She said that while having the knowledge and degree in your field is clearly important, such as “[having] the pharmacy degree if you are going to be a pharmacist,” that “it is really crucial to have [the] intercultural communication skills.” 

This is because a pharmacist may be “working in a pharmacy that has to assist people from other cultures or works with doctors that are from another culture.”

Therefore, having an employee who is easily able to adapt to all types of situation and interact with all types of people is very attractive to employers.

Anastasiou said students can go study pretty much wherever their heart desires.

App State is partnered with 67 institutions around the world and if none of those are in the country you wish to visit, the OIED will work with affiliate programs to get you where you want to go.

Anastasiou also made it clear that any study abroad course taken through App State will be reviewed and approved by the school before you leave to ensure the course counts towards your degree.

The notion of studying abroad may seem wonderful to a lot of students, however there is likely one common barrier most of them will face: the price.

In response to this, Anastasiou pointed out that there are several scholarship opportunities for students who wish to study abroad, both internally and externally from the OIED. Especially if you are studying particular subjects, such as a foreign language or something in the STEM fields.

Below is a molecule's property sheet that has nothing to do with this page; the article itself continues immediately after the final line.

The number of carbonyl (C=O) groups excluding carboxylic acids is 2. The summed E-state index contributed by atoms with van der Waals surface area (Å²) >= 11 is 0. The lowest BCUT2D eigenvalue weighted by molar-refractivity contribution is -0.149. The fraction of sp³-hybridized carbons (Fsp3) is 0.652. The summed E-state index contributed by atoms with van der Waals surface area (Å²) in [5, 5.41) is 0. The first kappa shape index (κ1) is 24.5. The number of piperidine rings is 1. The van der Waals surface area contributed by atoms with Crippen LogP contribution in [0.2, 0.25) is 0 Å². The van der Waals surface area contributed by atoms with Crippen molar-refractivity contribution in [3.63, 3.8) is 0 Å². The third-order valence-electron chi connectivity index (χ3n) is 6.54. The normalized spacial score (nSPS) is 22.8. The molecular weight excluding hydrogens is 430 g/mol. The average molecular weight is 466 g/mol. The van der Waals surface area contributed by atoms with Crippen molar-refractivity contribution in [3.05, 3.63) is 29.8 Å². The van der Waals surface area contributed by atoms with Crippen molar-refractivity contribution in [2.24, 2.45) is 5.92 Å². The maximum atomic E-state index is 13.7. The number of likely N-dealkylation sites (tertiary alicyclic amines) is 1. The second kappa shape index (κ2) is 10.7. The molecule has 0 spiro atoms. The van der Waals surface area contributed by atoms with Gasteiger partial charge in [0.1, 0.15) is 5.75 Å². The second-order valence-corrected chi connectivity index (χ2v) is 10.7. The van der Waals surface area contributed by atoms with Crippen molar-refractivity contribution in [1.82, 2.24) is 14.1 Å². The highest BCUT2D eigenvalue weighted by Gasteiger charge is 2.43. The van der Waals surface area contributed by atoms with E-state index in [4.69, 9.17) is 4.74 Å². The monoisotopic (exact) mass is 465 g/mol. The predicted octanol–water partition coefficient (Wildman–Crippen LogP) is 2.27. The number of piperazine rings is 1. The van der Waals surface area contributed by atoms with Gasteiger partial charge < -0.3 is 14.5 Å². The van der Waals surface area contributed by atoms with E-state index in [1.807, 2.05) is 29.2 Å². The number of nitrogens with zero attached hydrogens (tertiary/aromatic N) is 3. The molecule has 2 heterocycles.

With all that being said, even with the wide range of opportunities available and the financial assistance that exists, still not every student will be able to study abroad for various reasons. Anastasiou acknowledged this and said that currently only about 25 percent of students will study abroad.

Do not fret, however, if you are not able to study abroad but still wish to acquire these important intercultural communication skills.

Anastasiou said there are several ways to gain a majority of these skills right here on campus.

That is thanks to the fact that App State proudly welcomes international exchange students to our campus from all over the world.

Through programs like iPals, which partners “new international students with current Appalachian State students for friendship and cultural exchange,” or the International Education Week which will be hosted on campus this year from Nov. 13 to Nov. 17, you can interact with these students and learn these skills from them, as well as help them learn these skills too.

If you wish to learn more about study abroad or our own exchange students, please visit the OIED’s website at or visit their office in the Plemmons Student Union on the third floor, room 321.

Cristian McLaughlin is a junior public relations major from Roxboro, NC.

Follow him on Twitter at @_CAMcLaughlin

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About the Contributor
Cristian McLaughlin
Cristian McLaughlin, Business Manager